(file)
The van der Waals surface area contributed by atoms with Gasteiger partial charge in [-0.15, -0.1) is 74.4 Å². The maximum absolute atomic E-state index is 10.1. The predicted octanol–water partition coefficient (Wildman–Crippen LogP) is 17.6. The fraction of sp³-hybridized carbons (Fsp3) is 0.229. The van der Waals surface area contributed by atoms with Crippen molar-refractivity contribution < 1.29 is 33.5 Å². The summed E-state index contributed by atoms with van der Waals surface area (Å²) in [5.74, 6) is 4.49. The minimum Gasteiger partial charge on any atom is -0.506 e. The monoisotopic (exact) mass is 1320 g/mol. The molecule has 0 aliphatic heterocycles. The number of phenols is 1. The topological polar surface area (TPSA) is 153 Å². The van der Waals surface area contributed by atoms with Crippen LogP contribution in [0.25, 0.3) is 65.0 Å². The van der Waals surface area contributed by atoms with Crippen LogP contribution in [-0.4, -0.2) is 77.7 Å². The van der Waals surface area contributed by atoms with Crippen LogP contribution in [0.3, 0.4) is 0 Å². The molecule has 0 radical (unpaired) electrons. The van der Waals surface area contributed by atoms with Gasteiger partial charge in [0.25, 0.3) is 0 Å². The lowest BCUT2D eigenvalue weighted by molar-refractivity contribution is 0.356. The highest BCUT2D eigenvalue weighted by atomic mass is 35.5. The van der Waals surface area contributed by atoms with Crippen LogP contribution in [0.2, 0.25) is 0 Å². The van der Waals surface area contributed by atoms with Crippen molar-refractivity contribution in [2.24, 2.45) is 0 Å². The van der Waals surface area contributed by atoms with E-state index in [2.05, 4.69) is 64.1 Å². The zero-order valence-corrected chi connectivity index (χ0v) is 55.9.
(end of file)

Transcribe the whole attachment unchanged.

The van der Waals surface area contributed by atoms with Gasteiger partial charge in [-0.15, -0.1) is 74.4 Å². The maximum absolute atomic E-state index is 10.1. The predicted octanol–water partition coefficient (Wildman–Crippen LogP) is 17.6. The fraction of sp³-hybridized carbons (Fsp3) is 0.229. The van der Waals surface area contributed by atoms with Crippen molar-refractivity contribution < 1.29 is 33.5 Å². The summed E-state index contributed by atoms with van der Waals surface area (Å²) in [5.74, 6) is 4.49. The minimum Gasteiger partial charge on any atom is -0.506 e. The monoisotopic (exact) mass is 1320 g/mol. The molecule has 0 aliphatic heterocycles. The number of phenols is 1. The topological polar surface area (TPSA) is 153 Å². The van der Waals surface area contributed by atoms with Crippen LogP contribution in [0.25, 0.3) is 65.0 Å². The van der Waals surface area contributed by atoms with Crippen LogP contribution in [-0.4, -0.2) is 77.7 Å². The van der Waals surface area contributed by atoms with Crippen LogP contribution in [0.3, 0.4) is 0 Å². The molecule has 0 radical (unpaired) electrons. The van der Waals surface area contributed by atoms with Gasteiger partial charge in [0.25, 0.3) is 0 Å². The lowest BCUT2D eigenvalue weighted by molar-refractivity contribution is 0.356. The highest BCUT2D eigenvalue weighted by atomic mass is 35.5. The van der Waals surface area contributed by atoms with Crippen LogP contribution in [0.2, 0.25) is 0 Å². The van der Waals surface area contributed by atoms with Crippen molar-refractivity contribution in [2.24, 2.45) is 0 Å². The van der Waals surface area contributed by atoms with E-state index in [2.05, 4.69) is 64.1 Å². The zero-order valence-corrected chi connectivity index (χ0v) is 55.9.